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Re: SSL pserver, CVS


From: Alexey Mahotkin
Subject: Re: SSL pserver, CVS
Date: Sat, 10 May 2003 03:40:16 +0400
User-agent: Gnus/5.090006 (Oort Gnus v0.06) XEmacs/21.4 (Common Lisp, i386-debian-linux)

>>>>> "DRP" == Derek Robert Price <address@hidden> writes:

 DRP> nserver has SSL already, as well as CVSNT, I believe.

While we're at it.  

cvs-nserver basically has four "advantages" (YMMV) over CVS:

 1) server side authentication splitted into separate executables;

 2) code reorganization;

 3) SSL support (with stunnel wrapping on server side, to be consistent with
   first advantage);

 4) ACL;

During the next couple of weeks I believe we shall properly unknot client.c
and server.c, thus eliminating #2 to common good.

Decision to do #1 was made largely because at that time (about three years
ago) I did not understand CVS codebase properly, because of lack of #2.
That's why I rewritten about half of CVS "buffers". Mostly this was not
necessary, but I understand it only now.

Someone really should finally do the ssl-buffer.c to use from client, and
use stunnel wrapping from server side.  That will make #3 to go away.

That leaves us mostly with #4 and the second part of #1.

ACL support (#4) in cvs-nserver is very extensive, and very CVS-oriented
(direct support for branches and modules, and many more).  There are some
very strong opponents to this whole idea, but I am now immune to this
discussion.  Let's all hope I shall grow up some day and understand the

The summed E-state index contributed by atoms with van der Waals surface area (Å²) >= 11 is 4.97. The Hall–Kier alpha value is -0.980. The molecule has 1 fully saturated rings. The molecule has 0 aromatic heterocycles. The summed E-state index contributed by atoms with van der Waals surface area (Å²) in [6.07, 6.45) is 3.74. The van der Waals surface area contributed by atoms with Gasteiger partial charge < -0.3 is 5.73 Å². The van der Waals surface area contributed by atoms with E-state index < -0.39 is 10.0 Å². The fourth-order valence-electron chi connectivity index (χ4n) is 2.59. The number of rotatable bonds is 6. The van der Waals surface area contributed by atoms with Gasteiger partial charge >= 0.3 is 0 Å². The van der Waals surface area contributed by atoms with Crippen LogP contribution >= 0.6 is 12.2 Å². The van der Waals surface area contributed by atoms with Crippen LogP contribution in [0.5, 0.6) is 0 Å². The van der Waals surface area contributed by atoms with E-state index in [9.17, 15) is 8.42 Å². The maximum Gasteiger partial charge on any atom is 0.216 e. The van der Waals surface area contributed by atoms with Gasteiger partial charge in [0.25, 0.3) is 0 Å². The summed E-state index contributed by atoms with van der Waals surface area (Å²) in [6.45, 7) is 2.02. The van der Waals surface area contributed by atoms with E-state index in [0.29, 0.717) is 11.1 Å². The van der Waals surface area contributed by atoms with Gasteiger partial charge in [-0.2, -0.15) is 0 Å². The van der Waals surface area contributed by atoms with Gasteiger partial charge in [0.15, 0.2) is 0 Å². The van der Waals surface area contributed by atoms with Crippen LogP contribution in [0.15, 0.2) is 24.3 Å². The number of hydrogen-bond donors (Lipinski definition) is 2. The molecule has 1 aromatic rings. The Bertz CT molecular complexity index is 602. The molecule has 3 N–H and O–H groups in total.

incredible error of my ways.  Now that I started to use Andrew Morton's
patch-scripts, maybe some day the talk about integrating nserver ACLs to
CVS will be resumed (the code is surprisingly non-intrusive, and could be
fully #ifdef-protected while in Alpha, but that's a shameless plug).


As for #1b: Ability to do PAM, virtual repositories, and to move
auth-related things out of the cvs binary.  Again, I think that after the
#2 integration is complete, the patch to split away the 'cvs-pserver'
binary will look much more feasible than currently.  At the very least,
PAM patches to cvs server will look much cleaner.


So, the plan looks like this:

 I) complete #2 (me as a worker; Derek as auditor); the job is pretty
     mindless;

 II) ssl-buffer.c (someone else, looking at e.g. log-buffer.c); I could
    consult on SSL stuff and framework, although it's all pretty simple;

 IIIa) [conservative] PAM variant of switch_to_user()/check_password()
 routines; I could consult on PAM stuff and framework, although it's all
 pretty simple;

 IIIb) [modernistic/scary] I prepare patch to extract out the
 'cvs-pserver', and we use checkpassword/checkpassword-pam/vchkpwd to do
 the authentication;

 IV) something needs to be decided about virtual repositories/remote
 management of CVS passwords.  If we use it all, I probably could extract
 appropriate parts of cvs-nserver and produce a nice-looking patch.  If we
 do not use it -- let's just forget it.

 V) ACL support: again, we will need to decide if we need it at all.  If
 yes, I do the appropriate patch.  ACLs will be #ifdef-protected, and will
 need a special option to configure.  Probably, I'll first have to do the
 patch, and only then we could decide. :)


In the minimal case (we do only I, II, and IIIa) I could consider
cvs-nserver' efficiency to be about 30%).  That's six time larger that that
of a steam engine :)

--alexm




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